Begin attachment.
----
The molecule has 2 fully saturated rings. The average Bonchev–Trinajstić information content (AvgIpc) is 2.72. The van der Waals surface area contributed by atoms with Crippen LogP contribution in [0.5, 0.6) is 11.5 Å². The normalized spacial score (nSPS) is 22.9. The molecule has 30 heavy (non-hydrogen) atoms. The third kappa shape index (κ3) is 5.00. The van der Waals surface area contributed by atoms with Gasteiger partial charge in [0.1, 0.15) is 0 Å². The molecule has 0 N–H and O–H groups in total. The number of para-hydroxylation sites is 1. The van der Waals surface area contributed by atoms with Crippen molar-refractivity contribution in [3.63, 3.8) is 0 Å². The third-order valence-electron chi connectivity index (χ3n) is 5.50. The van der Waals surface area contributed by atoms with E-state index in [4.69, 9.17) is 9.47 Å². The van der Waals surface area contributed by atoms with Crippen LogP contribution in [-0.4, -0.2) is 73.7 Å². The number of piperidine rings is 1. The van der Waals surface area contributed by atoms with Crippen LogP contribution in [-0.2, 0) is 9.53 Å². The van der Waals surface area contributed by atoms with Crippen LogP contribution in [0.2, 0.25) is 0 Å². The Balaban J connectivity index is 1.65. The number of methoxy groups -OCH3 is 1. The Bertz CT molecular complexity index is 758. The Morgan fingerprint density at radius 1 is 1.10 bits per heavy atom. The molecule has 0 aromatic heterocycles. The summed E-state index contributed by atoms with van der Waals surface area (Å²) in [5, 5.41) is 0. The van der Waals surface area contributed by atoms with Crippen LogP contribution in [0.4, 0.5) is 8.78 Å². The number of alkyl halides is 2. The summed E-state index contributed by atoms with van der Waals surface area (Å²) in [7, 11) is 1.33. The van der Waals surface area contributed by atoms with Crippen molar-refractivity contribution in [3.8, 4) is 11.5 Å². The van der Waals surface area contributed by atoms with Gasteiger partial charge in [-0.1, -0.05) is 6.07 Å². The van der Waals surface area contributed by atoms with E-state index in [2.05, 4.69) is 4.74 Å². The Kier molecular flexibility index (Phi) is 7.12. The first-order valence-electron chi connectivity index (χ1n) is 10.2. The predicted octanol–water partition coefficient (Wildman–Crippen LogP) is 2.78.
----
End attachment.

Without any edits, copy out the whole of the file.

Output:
The molecule has 2 fully saturated rings. The average Bonchev–Trinajstić information content (AvgIpc) is 2.72. The van der Waals surface area contributed by atoms with Crippen LogP contribution in [0.5, 0.6) is 11.5 Å². The normalized spacial score (nSPS) is 22.9. The molecule has 30 heavy (non-hydrogen) atoms. The third kappa shape index (κ3) is 5.00. The van der Waals surface area contributed by atoms with Gasteiger partial charge in [0.1, 0.15) is 0 Å². The molecule has 0 N–H and O–H groups in total. The number of para-hydroxylation sites is 1. The van der Waals surface area contributed by atoms with Crippen molar-refractivity contribution in [3.63, 3.8) is 0 Å². The third-order valence-electron chi connectivity index (χ3n) is 5.50. The van der Waals surface area contributed by atoms with E-state index in [4.69, 9.17) is 9.47 Å². The van der Waals surface area contributed by atoms with Crippen LogP contribution in [-0.4, -0.2) is 73.7 Å². The number of piperidine rings is 1. The van der Waals surface area contributed by atoms with Crippen LogP contribution in [-0.2, 0) is 9.53 Å². The van der Waals surface area contributed by atoms with Crippen LogP contribution in [0.2, 0.25) is 0 Å². The Balaban J connectivity index is 1.65. The number of methoxy groups -OCH3 is 1. The Bertz CT molecular complexity index is 758. The Morgan fingerprint density at radius 1 is 1.10 bits per heavy atom. The molecule has 0 aromatic heterocycles. The summed E-state index contributed by atoms with van der Waals surface area (Å²) in [5, 5.41) is 0. The van der Waals surface area contributed by atoms with Crippen LogP contribution in [0.4, 0.5) is 8.78 Å². The number of alkyl halides is 2. The summed E-state index contributed by atoms with van der Waals surface area (Å²) in [7, 11) is 1.33. The van der Waals surface area contributed by atoms with Crippen molar-refractivity contribution in [3.8, 4) is 11.5 Å². The van der Waals surface area contributed by atoms with Gasteiger partial charge in [-0.1, -0.05) is 6.07 Å². The van der Waals surface area contributed by atoms with E-state index in [2.05, 4.69) is 4.74 Å². The Kier molecular flexibility index (Phi) is 7.12. The first-order valence-electron chi connectivity index (χ1n) is 10.2. The predicted octanol–water partition coefficient (Wildman–Crippen LogP) is 2.78.